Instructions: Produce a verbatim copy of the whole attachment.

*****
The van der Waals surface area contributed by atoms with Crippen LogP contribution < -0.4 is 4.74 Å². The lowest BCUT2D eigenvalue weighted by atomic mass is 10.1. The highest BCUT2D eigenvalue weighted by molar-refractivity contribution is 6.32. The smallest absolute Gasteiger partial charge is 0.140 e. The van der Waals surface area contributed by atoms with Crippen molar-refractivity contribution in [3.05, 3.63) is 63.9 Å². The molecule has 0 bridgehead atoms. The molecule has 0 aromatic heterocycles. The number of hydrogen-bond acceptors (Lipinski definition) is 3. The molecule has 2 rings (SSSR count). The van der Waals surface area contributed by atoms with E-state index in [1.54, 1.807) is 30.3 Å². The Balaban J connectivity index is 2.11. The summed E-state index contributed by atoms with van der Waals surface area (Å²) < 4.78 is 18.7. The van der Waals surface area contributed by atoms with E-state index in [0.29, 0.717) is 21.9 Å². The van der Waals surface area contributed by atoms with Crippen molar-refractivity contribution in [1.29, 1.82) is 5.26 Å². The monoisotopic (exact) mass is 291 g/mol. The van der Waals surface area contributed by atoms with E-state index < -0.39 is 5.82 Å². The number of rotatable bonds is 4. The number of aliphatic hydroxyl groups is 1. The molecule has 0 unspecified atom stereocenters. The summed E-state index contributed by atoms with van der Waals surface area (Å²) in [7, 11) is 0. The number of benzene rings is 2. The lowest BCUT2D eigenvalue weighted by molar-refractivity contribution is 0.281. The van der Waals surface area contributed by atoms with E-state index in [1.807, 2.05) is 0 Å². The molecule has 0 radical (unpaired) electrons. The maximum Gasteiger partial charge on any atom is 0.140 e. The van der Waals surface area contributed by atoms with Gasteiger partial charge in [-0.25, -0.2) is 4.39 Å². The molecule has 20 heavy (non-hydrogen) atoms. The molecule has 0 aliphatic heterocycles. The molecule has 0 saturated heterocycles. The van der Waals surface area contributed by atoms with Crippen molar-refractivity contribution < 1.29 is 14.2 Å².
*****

The van der Waals surface area contributed by atoms with Crippen LogP contribution < -0.4 is 4.74 Å². The lowest BCUT2D eigenvalue weighted by atomic mass is 10.1. The highest BCUT2D eigenvalue weighted by molar-refractivity contribution is 6.32. The smallest absolute Gasteiger partial charge is 0.140 e. The van der Waals surface area contributed by atoms with Crippen molar-refractivity contribution in [3.05, 3.63) is 63.9 Å². The molecule has 0 bridgehead atoms. The molecule has 0 aromatic heterocycles. The number of hydrogen-bond acceptors (Lipinski definition) is 3. The molecule has 2 rings (SSSR count). The van der Waals surface area contributed by atoms with E-state index in [1.54, 1.807) is 30.3 Å². The Balaban J connectivity index is 2.11. The summed E-state index contributed by atoms with van der Waals surface area (Å²) < 4.78 is 18.7. The van der Waals surface area contributed by atoms with E-state index in [0.29, 0.717) is 21.9 Å². The van der Waals surface area contributed by atoms with Crippen molar-refractivity contribution in [1.29, 1.82) is 5.26 Å². The monoisotopic (exact) mass is 291 g/mol. The van der Waals surface area contributed by atoms with E-state index < -0.39 is 5.82 Å². The number of rotatable bonds is 4. The number of aliphatic hydroxyl groups is 1. The molecule has 0 unspecified atom stereocenters. The summed E-state index contributed by atoms with van der Waals surface area (Å²) in [7, 11) is 0. The number of benzene rings is 2. The lowest BCUT2D eigenvalue weighted by molar-refractivity contribution is 0.281. The van der Waals surface area contributed by atoms with E-state index in [1.807, 2.05) is 0 Å². The molecule has 0 radical (unpaired) electrons. The maximum Gasteiger partial charge on any atom is 0.140 e. The van der Waals surface area contributed by atoms with Gasteiger partial charge in [-0.25, -0.2) is 4.39 Å². The molecule has 20 heavy (non-hydrogen) atoms. The molecule has 0 aliphatic heterocycles. The molecule has 0 saturated heterocycles. The van der Waals surface area contributed by atoms with Crippen molar-refractivity contribution < 1.29 is 14.2 Å².